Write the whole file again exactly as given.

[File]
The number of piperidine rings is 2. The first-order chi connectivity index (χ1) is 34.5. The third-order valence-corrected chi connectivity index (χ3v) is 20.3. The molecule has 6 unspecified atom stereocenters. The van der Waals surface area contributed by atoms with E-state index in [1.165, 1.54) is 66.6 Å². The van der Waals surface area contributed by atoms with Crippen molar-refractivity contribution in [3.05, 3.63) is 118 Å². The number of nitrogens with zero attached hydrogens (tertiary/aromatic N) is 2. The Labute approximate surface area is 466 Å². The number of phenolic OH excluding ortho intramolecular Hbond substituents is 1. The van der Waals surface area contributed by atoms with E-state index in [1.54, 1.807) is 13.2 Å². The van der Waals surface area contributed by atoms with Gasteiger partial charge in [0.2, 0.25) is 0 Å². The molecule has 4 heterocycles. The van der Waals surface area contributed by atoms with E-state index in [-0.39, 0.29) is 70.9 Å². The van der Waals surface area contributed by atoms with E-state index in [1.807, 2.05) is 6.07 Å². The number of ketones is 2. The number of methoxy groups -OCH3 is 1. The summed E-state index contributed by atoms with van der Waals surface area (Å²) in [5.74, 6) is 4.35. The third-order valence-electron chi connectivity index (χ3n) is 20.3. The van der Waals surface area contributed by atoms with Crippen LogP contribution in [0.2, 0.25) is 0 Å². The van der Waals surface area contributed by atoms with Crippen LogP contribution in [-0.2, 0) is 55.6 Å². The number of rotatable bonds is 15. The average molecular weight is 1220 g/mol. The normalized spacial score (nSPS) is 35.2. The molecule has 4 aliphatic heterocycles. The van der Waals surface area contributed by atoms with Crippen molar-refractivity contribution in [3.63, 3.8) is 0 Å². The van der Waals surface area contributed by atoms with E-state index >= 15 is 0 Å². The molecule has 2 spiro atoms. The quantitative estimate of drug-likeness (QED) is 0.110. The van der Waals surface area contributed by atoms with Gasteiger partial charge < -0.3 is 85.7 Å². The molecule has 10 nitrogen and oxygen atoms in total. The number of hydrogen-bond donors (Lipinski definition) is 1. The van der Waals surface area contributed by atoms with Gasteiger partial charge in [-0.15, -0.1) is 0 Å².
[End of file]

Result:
The number of piperidine rings is 2. The first-order chi connectivity index (χ1) is 34.5. The third-order valence-corrected chi connectivity index (χ3v) is 20.3. The molecule has 6 unspecified atom stereocenters. The van der Waals surface area contributed by atoms with E-state index in [1.165, 1.54) is 66.6 Å². The van der Waals surface area contributed by atoms with Crippen molar-refractivity contribution in [3.05, 3.63) is 118 Å². The number of nitrogens with zero attached hydrogens (tertiary/aromatic N) is 2. The Labute approximate surface area is 466 Å². The number of phenolic OH excluding ortho intramolecular Hbond substituents is 1. The van der Waals surface area contributed by atoms with E-state index in [1.54, 1.807) is 13.2 Å². The van der Waals surface area contributed by atoms with Gasteiger partial charge in [0.2, 0.25) is 0 Å². The molecule has 4 heterocycles. The van der Waals surface area contributed by atoms with E-state index in [-0.39, 0.29) is 70.9 Å². The van der Waals surface area contributed by atoms with E-state index in [1.807, 2.05) is 6.07 Å². The number of ketones is 2. The number of methoxy groups -OCH3 is 1. The summed E-state index contributed by atoms with van der Waals surface area (Å²) in [5.74, 6) is 4.35. The third-order valence-electron chi connectivity index (χ3n) is 20.3. The van der Waals surface area contributed by atoms with Crippen LogP contribution in [0.2, 0.25) is 0 Å². The van der Waals surface area contributed by atoms with Crippen LogP contribution in [-0.2, 0) is 55.6 Å². The number of rotatable bonds is 15. The average molecular weight is 1220 g/mol. The normalized spacial score (nSPS) is 35.2. The molecule has 4 aliphatic heterocycles. The van der Waals surface area contributed by atoms with Crippen molar-refractivity contribution in [3.63, 3.8) is 0 Å². The van der Waals surface area contributed by atoms with E-state index >= 15 is 0 Å². The molecule has 2 spiro atoms. The quantitative estimate of drug-likeness (QED) is 0.110. The van der Waals surface area contributed by atoms with Gasteiger partial charge < -0.3 is 85.7 Å². The molecule has 10 nitrogen and oxygen atoms in total. The number of hydrogen-bond donors (Lipinski definition) is 1. The van der Waals surface area contributed by atoms with Gasteiger partial charge in [-0.15, -0.1) is 0 Å².